Review: Echosmith – Talking Dreams

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40%
40
Not Striking

Easy to listen to but unmemorable

  • 4

Formerly known as Ready Set Go!, Echosmith, and have just released their 12-track debut album Talking Dreams.

Pop quartet Echosmith is made up of the Sierota siblings. They started out as brothers and sisters with separate musical abilities forming a band on YouTube a couple years back, where I first heard of them. Although they go by a different name now the line-up and style has not changed too much, except the apparent visual change of hairstyle by front-woman Sydney Sierota.

Opening track ‘Come Together’ is layered with synths, with harmonies from her brothers Jamie (guitar) and Noah (bass), Sydney chants “come together” repetitively. This is not an impressive opening at all, it even feel boring and generic at some point, especially when the track just fades out.

‘Let’s Love’ follows. The lead vocals of Sydney are paired with a more audible male vocal, making it slightly better than the track before. Drummer Graham’s beats lay the ground for this particular track and created an upbeat atmosphere to it, but that is the only merit of the song.

As far as I am aware of, different versions of ‘Cool Kids’ had been released and the current edit has frequent radio plays. It is the only track on the album that strikes a little bit different from the rest, although still laden with redundant lyrics. The overall tone of the song made it just a tad more sophisticated than other songs on the album.

By this point, I am convinced this album only contains tracks that are full of clichéd themes and heavily repetitive lyrics; and as I listen further I am proven right. There are attempts to include a mix of songs that are a variety of styles, so it’s a shame that they all ended up with the same outcome, with most of the tracks even ended the same way. It might be harsh to criticise a group with the oldest member being just 21, but they have been praticing and gaining experience since 2009, so being young does not seem to justify the fact that this album is characterless.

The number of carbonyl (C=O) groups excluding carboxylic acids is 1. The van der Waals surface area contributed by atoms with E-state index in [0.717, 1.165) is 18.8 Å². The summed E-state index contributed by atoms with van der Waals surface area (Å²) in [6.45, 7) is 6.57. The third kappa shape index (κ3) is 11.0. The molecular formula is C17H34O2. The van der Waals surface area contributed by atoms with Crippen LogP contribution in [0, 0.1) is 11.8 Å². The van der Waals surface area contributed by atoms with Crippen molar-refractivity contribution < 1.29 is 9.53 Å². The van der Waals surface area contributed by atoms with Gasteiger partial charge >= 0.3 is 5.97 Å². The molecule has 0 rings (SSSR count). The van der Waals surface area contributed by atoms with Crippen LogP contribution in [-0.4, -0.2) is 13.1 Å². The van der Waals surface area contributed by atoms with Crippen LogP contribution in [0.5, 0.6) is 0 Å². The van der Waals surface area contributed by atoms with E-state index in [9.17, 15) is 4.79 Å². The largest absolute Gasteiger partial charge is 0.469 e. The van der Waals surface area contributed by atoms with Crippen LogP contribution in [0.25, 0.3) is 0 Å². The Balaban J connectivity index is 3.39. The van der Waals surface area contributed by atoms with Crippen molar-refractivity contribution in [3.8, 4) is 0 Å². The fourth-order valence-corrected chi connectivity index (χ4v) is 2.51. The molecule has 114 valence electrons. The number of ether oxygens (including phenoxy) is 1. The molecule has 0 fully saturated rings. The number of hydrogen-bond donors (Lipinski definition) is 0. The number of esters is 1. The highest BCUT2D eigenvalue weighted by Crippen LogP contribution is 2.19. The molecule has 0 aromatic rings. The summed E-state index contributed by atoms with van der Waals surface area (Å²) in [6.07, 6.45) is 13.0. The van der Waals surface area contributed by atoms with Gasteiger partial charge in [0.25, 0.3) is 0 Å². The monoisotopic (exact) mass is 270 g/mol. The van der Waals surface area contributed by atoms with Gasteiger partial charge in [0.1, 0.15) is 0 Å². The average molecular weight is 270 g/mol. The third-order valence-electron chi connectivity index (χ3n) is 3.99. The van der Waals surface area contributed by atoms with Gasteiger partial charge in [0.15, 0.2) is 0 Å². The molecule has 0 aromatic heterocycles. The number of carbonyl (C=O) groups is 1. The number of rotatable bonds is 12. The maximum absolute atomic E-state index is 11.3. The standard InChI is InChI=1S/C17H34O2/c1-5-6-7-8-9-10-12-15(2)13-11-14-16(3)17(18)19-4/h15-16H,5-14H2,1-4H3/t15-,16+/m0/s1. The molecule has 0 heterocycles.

Some may call repetitions catchy but the songs have been far too monotonous that some tracks almost sound the same. There is a fine line between memorable and annoying; sadly, they crossed the line and fell to the latter.

Sydney Sierota has vocal ability, her falsetto in ‘Come With Me’ gave a bit of insight to that, but ultimately it is not shown through much of the tracks and at times it seems stretched to fit into the effects used for making their tracks more than what they are.

At a time when young talents know how to create a mature sound and find their footing in the style they thrive in, Echosmith definitely need to step up their game in continuing with their music instead of relying on their one hit wonder. This largely forgettable debut is rather disappointing.

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